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TRAFFIC ANALYSIS

URBANSCAPE

KEYNOTE

TRAFFIC PLANNING

STREETS AND INTERSECTIONS

Pedestrian

Parking

ROAD SECTIONS

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• Reconfiguration of road intersection in conjunction with the master plan • Intersection plans take into account the individual street blocks, vehicle access roads and entrances • Sidewalk width 2-3m, linking with the business district’s sidewalk • Pedestrian & crosswalk installation • Building of the walk-axis connect between the Khan Shatyr Entertainment Center in the east and the hotel and office zone in the west

• Integrated operation of underground parking for each block • Secure parking lot to meet the parking demands of each block

BI City is located on flat terrain, so there is minimal difference in topographical height. Utilizing the natural topography would not create a smooth and dynamic skyline. Therefore, natural elements are implemented to enhance the landscape. Khan Shatyr, approximately 150 meters in height, is an iconic commercial building neighboring the site to the east. This building has an extremely strong presence in respect to the urban landscape of the master plan. Thus the overall height of the buildings in the office, hotel zone, and residential zones were allowed for visual linkage with monumental structures to the east of the site, such as Khan Shatyr and Bayterek Tower.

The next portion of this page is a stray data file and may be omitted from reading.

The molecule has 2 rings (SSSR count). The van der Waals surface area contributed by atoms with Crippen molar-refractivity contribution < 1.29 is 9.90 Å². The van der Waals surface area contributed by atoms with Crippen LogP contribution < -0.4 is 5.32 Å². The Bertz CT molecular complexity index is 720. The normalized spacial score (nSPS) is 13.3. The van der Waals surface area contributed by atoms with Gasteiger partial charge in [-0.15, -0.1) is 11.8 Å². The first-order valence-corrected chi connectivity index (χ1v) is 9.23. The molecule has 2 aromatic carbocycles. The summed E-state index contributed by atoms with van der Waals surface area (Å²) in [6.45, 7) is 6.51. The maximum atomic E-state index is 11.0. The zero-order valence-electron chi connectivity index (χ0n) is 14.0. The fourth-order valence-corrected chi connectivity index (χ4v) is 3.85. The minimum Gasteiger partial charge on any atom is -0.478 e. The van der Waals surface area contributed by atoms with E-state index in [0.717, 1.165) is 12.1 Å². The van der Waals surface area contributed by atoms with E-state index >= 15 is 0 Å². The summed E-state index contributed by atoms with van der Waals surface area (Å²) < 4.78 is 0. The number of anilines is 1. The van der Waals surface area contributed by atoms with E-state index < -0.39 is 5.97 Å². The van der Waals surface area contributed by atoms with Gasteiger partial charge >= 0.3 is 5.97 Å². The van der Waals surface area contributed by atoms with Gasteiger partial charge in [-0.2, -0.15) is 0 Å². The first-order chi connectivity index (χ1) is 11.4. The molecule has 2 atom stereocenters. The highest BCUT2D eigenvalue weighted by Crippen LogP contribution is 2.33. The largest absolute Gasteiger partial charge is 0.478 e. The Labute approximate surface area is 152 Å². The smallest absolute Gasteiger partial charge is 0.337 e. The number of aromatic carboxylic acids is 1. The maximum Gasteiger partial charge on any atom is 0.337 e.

MAJOR INTERSECTION + OPERATING EXAMPLE

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ART WORK SAMPLES

“For it is not figures already mediated and related to representation that are capable of carrying the faculties to their respective limits but, on the contrary, free or untamed states of difference in itself; not qualitative oppositions within the sensible, but an element which is in itself difference, and creates at once both the quality in the sensible and the transcendent exercise within sensibility.�

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- Gilles Deleuze

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suzi.kwon@mail.utoronto.ca 1.647.517.2186